Overview of the Windows I/O Model
Every operating system has an implicit or explicit I/O model for handling the flow of data to and from peripheral devices. One feature of the Microsoft Windows I/O model is its support for asynchronous I/O. In addition, the I/O model has the following general features:
The I/O manager presents a consistent interface to all kernel-mode drivers, including lowest-level, intermediate, and file system drivers. All I/O requests to drivers are sent as I/O request packets (IRPs).
I/O operations are layered. The I/O manager exports I/O system services, which user-mode protected subsystems call to carry out I/O operations on behalf of their applications and/or end users. The I/O manager intercepts these calls, sets up one or more IRPs, and routes them through possibly layered drivers to physical devices.
The I/O manager defines a set of standard routines, some required and others optional, that drivers can support. All drivers follow a relatively consistent implementation model, given the differences among peripheral devices and the differing functionality required of bus, function, filter, and file system drivers.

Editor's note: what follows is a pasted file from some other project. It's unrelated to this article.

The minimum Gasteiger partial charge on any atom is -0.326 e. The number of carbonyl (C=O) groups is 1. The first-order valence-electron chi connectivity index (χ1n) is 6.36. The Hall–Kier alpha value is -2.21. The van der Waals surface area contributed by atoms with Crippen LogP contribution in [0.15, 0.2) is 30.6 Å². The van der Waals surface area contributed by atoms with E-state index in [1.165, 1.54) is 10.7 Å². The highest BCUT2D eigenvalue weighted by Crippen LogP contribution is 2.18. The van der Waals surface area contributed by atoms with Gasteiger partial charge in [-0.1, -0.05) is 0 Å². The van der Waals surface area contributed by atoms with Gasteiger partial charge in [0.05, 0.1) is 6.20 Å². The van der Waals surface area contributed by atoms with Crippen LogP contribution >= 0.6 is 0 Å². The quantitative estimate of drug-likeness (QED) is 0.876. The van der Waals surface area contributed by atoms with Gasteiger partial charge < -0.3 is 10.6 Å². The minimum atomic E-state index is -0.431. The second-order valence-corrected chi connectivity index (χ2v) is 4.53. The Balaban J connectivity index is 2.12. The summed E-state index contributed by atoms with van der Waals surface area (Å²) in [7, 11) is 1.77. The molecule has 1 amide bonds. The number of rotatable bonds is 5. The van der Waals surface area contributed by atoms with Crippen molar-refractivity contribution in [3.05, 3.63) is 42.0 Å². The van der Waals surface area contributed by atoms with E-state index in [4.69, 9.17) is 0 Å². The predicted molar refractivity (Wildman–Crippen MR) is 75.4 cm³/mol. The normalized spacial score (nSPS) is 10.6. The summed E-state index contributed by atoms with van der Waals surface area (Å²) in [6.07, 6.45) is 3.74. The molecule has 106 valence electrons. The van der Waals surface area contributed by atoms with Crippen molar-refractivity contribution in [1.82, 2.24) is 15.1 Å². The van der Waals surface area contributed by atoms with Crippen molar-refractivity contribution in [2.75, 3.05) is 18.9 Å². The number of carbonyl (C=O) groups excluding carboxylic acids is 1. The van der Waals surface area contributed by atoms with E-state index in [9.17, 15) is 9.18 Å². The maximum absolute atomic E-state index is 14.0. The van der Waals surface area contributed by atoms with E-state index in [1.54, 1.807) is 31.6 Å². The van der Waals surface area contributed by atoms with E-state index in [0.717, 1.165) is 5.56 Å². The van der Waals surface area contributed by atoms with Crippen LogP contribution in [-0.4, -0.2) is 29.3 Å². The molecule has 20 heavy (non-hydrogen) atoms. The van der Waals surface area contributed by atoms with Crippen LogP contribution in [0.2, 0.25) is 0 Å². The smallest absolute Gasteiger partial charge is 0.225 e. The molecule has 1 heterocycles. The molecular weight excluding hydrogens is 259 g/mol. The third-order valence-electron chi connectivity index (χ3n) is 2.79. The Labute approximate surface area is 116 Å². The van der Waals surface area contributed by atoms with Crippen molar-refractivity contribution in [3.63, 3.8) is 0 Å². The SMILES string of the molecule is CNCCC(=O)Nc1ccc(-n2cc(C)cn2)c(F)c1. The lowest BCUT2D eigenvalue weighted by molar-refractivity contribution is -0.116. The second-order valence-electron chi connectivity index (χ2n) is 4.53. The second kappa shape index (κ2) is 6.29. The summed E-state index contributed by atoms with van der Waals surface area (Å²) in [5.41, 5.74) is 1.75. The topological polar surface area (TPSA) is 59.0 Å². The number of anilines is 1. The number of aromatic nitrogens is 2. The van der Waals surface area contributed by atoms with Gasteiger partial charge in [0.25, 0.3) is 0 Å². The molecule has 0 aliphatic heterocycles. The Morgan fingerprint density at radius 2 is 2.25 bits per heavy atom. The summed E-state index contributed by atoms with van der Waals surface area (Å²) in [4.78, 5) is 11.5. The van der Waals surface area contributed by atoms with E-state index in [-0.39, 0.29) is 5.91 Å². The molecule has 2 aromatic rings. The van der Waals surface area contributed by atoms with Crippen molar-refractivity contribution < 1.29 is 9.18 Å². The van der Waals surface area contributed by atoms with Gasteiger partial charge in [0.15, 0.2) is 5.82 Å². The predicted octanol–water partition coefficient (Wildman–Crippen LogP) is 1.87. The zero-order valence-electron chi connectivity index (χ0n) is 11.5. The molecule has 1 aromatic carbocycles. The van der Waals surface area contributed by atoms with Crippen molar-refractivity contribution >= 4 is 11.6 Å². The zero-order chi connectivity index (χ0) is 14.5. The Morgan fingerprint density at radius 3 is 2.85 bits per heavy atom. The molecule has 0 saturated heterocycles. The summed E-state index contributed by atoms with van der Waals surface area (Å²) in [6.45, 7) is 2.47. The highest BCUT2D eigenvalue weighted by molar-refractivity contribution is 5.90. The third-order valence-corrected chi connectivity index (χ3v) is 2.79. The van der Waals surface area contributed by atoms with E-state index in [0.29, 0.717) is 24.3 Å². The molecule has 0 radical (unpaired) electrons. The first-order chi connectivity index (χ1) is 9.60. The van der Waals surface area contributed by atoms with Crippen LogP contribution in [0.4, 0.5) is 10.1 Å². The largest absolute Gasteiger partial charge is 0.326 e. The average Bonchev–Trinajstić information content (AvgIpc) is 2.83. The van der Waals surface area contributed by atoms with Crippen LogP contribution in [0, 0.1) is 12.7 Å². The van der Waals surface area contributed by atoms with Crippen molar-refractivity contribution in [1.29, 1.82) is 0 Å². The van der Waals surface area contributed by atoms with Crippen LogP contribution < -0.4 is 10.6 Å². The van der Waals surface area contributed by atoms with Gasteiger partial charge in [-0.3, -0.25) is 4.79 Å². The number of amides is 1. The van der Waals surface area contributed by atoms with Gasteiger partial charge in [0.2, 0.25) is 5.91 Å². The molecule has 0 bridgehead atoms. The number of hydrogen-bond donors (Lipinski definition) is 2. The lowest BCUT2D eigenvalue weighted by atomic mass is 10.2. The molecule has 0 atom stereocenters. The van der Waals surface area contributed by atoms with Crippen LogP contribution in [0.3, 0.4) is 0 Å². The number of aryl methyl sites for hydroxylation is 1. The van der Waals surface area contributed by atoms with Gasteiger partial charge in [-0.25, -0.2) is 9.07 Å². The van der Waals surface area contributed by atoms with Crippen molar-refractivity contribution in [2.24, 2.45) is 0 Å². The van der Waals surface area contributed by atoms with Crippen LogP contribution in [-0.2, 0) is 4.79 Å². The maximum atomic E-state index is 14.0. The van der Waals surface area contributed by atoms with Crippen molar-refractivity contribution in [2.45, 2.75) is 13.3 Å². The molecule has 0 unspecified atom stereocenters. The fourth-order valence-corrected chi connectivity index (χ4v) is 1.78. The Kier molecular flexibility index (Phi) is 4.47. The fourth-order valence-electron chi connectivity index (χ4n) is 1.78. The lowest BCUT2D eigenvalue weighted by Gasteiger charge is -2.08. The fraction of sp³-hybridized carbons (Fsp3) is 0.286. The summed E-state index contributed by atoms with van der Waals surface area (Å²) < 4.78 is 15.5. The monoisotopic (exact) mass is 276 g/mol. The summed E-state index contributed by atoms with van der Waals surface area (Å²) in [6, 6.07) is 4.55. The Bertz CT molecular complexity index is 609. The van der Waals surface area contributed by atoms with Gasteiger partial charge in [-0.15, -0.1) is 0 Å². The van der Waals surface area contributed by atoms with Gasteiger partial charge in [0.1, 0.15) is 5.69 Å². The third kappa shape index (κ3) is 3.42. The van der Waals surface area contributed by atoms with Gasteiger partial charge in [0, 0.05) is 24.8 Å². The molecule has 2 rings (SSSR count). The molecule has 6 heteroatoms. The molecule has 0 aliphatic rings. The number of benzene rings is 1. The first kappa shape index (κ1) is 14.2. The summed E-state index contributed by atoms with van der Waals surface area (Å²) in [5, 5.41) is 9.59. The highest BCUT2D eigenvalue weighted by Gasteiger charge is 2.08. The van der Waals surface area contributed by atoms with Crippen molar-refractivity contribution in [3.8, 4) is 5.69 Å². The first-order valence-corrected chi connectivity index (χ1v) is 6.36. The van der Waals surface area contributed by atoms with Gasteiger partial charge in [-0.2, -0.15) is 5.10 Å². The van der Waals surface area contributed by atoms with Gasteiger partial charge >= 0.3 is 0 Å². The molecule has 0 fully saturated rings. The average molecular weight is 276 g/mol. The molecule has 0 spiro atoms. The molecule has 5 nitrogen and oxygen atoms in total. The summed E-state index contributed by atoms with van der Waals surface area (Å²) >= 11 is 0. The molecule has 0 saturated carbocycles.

Like the operating system itself, drivers are object-based. Drivers, their devices, and system hardware are represented as objects. The I/O manager and other operating system components export kernel-mode support routines that drivers can call to get work done by manipulating the appropriate objects.
In addition to using IRPs to convey traditional I/O requests, the I/O manager works with the PnP and power managers to send IRPs containing PnP and power requests.
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